Don't discount the power of referrals.
"A prospect who comes to you by referral or recommendation from somebody who knows you is infinitely more likely to actually become your customer than someone who comes to you from any other source," says CJ Hayden, whose San Francisco firm, Wings Business Coaching, specializes in sales and marketing strategy. That doesn't mean you have to sit around waiting for referrals to roll in; quite the contrary. Hayden recommends actively building word of mouth about your business by networking with other business people who are likely to know when someone needs your product or service. One of Hayden's clients was able to use this technique as she started a graphic design firm whose primary target was other startups. The designer thought systematically about what other professional services startups need attorneys, printers, accountants, bankers, and so on and set about getting to know competent and reputable people in those categories. She started with the professionals she knew and trusted, then asked friends and colleagues for the names of professionals they would recommend. Ideally, she would ask the professionals to refer clients to her, and if she felt comfortable doing so she would agree to do the same for them. In the end, the exercise helped the designer get her business off the ground and develop her own sales process. "Now my client knew where to network, who to approach, and how to go about prospecting," Hayden says.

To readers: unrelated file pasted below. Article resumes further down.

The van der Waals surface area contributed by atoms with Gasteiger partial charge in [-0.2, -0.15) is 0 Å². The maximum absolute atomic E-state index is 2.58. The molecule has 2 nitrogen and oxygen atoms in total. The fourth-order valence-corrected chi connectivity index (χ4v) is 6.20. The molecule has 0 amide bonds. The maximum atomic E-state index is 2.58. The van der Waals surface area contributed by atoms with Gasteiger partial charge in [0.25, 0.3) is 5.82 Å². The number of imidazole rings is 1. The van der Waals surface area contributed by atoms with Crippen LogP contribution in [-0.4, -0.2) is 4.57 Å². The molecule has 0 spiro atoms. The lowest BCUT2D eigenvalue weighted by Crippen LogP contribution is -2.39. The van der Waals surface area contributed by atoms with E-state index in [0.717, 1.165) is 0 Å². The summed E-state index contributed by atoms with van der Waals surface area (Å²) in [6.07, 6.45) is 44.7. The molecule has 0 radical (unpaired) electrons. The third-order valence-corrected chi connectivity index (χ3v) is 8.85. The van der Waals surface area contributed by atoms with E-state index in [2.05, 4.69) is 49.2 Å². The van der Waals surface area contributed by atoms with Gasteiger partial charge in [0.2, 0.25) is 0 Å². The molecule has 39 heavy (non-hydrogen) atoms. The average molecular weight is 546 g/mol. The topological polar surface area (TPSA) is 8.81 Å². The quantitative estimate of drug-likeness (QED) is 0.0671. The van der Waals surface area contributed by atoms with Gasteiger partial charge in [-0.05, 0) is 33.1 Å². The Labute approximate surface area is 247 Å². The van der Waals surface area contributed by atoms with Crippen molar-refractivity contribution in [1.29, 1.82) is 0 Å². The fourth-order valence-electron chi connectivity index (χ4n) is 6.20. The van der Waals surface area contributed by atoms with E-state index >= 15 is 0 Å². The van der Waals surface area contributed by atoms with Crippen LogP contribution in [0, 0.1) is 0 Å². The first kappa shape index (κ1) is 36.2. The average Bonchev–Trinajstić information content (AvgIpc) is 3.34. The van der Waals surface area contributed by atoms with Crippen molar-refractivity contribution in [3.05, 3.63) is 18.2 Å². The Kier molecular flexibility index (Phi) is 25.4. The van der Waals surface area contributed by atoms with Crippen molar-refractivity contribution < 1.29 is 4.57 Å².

Remember the value of the personal touch.